An example is the gold and jewellery manufacturing school. 'Everything from A to Z was developed from scratch as there were no curricula in this sector, including the training of teachers,' she said.

Technical colleges

The FEI has signed a memorandum of understanding with the Ministry of Higher Education to develop cooperation in technical colleges, particularly (although not limited to) engineering and healthcare, as a start.

Several companies have created training stations within facilities to provide hands-on experience.

Companies with their own schools include IT giant IBM, Germany’s VW, El Sewedy Applied Technology School, and Egypt’s Al Arabi home appliances and Ghabbour Auto. Programmes are offered in mechanical engineering, electrical engineering, the food sector, vehicle maintenance, artificial intelligence, furniture and printing, among others.

Qualifying blue-collar workers

Egypt is working with development partners from Germany to establish centres of competencies as well as train blue-collar workers to work in Germany.

'Germany is willing to receive migrants, especially in the blue-collar sector, so there will be more activities in the coming period to qualify blue-collar workers to apply and go as formal immigrants to Germany. We have started, together with the Ministry of Education & Technical Education and all the key players of the TVET sector in Egypt, scanning the market to see what companies are offering, and how we can combine the existing workforce with the required calibres needed by Germany,' said Bahaa El Din.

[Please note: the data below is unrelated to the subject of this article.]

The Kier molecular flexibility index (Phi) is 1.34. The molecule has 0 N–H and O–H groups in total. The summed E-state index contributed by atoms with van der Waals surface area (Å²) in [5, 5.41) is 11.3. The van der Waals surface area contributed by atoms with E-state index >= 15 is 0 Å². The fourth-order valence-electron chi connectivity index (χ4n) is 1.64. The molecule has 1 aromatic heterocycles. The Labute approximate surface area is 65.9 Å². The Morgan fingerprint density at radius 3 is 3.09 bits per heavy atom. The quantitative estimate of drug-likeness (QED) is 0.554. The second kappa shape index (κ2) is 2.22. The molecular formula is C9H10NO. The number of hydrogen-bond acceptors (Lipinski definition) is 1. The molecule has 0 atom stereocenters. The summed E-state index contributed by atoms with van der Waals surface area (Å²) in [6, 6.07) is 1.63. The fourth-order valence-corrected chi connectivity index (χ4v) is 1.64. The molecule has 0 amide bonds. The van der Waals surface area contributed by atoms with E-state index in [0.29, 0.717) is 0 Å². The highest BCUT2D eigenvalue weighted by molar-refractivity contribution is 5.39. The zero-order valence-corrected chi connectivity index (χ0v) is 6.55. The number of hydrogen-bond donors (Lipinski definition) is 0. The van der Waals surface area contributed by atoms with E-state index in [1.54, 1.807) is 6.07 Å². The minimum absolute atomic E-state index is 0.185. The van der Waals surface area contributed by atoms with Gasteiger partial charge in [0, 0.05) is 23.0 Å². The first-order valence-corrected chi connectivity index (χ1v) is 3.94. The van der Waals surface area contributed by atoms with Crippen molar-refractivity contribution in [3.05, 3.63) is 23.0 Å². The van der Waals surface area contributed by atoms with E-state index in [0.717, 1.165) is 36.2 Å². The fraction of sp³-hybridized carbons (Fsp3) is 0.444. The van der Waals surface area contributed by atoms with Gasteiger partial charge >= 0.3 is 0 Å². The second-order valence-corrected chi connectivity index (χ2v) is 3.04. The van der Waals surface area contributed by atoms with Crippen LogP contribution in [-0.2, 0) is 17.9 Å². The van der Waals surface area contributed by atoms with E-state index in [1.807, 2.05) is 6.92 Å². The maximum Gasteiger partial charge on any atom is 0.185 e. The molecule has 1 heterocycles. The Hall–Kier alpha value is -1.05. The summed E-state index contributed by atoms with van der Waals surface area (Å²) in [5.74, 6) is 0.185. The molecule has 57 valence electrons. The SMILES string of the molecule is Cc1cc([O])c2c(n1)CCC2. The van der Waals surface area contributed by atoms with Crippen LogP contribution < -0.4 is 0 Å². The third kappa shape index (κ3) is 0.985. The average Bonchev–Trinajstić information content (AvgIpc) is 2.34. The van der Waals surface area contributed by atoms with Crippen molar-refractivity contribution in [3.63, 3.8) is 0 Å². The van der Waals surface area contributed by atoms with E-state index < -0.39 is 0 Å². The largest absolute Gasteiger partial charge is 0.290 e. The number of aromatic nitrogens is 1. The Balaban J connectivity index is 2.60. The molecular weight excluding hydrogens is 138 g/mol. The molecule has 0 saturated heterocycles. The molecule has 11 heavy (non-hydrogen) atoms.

FEI is also involved in efforts to improve accreditation through the National Qualification Framework, and the recently established Egyptian Authority for Quality Assurance and Accreditation in Technical and Technical Education and Vocational Training (ETQAAN).

'This is very much needed, to have the criteria for fulfilling requirements, and as a solution for qualifications mismatch,' she said.

Skills mismatch

The mismatching of education and the skills needs of the market is a challenge for Egypt. 'There is no perception of what is needed in the future. Germany is seeing now what they need 10 years later, but in Egypt we’re not at this point. We need to prepare education and jobs for 20 or 30 years down the line,' she said.

Bahaa El Din expressed the need for exchange programmes for students to learn about industrial developments in Europe and elsewhere.

'It would make a big difference for students, and for life skills in their career, as well as getting to know and accept others from both sides. It would be a very good programme to be offered in connection with companies in ATS and the dual education system,' she said.

Training opportunities for teachers is a further area that could be developed. 'For the ATS model, it would encourage businesses to play a larger role and adapt to bigger schools,' said Bahaa El Din.

Did you like this article? If you would like to be notified when new content like this is published, subscribe to receive our email alerts.